The presence of tear gas at ecological protests is not expected because WHAT a buzzkill, amirite? When the first tear gas flew the eco-warriors were so panicked thousands of them all ran in the wrong direction… and just kept marching that way. LOL, later comrades!

That was a new one. But I was hopeful, because instead of heading in the exact opposite direction of the Champs (as the eco-route had planned), they were now heading toward it – let’s retake the Champs, yes!

No, eco-warriors planned to march in the exact opposite direction of the Champs (east, not west) and they were determined to make sure they stayed away from any possible conflict with cops that could create bad karma/force them to shower (the tear gas off) later. Eventually, the thousands all just turned around and marched in the proper direction. Inwardly, they were likely too egotistical to ask themselves if they looked like idiots.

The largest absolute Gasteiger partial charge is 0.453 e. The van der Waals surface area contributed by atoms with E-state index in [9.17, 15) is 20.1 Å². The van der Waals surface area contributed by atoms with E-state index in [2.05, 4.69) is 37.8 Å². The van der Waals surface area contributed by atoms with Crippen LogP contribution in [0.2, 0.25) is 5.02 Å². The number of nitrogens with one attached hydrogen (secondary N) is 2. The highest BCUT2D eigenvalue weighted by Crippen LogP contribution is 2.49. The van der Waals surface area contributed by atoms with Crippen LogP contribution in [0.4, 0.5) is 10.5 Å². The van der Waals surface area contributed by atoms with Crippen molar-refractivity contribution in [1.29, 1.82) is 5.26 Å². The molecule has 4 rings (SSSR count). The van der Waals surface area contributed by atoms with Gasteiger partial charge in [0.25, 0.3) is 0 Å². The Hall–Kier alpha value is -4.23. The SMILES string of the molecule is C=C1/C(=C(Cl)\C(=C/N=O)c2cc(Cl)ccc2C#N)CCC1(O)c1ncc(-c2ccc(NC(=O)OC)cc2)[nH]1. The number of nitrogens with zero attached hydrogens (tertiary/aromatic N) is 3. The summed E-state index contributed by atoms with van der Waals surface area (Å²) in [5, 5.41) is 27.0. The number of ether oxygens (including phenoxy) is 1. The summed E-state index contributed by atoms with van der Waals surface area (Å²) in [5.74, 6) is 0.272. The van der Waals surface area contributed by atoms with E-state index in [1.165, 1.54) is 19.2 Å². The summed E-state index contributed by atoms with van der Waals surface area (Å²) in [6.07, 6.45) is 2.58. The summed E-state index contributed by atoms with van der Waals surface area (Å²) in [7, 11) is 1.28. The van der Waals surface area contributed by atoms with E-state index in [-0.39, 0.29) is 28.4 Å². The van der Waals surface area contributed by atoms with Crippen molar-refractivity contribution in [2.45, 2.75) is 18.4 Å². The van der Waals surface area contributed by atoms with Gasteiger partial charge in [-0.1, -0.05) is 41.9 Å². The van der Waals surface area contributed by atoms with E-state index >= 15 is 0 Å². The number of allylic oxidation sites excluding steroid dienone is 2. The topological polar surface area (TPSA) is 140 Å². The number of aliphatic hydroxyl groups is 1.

Black Bloc must have got the address wrong

The violence which spooked the eco-kooks was provided by Black Bloc. We had arrived just in time to see it happen:

The usual. Targeted vandalism against banks, real estate agencies (10,000 euros per square meter now in Paris, so believe me when I say that my landlord – whom I have made rich – can take a long walk off a short pier), and sexist ads (lotta Black Bloc are women).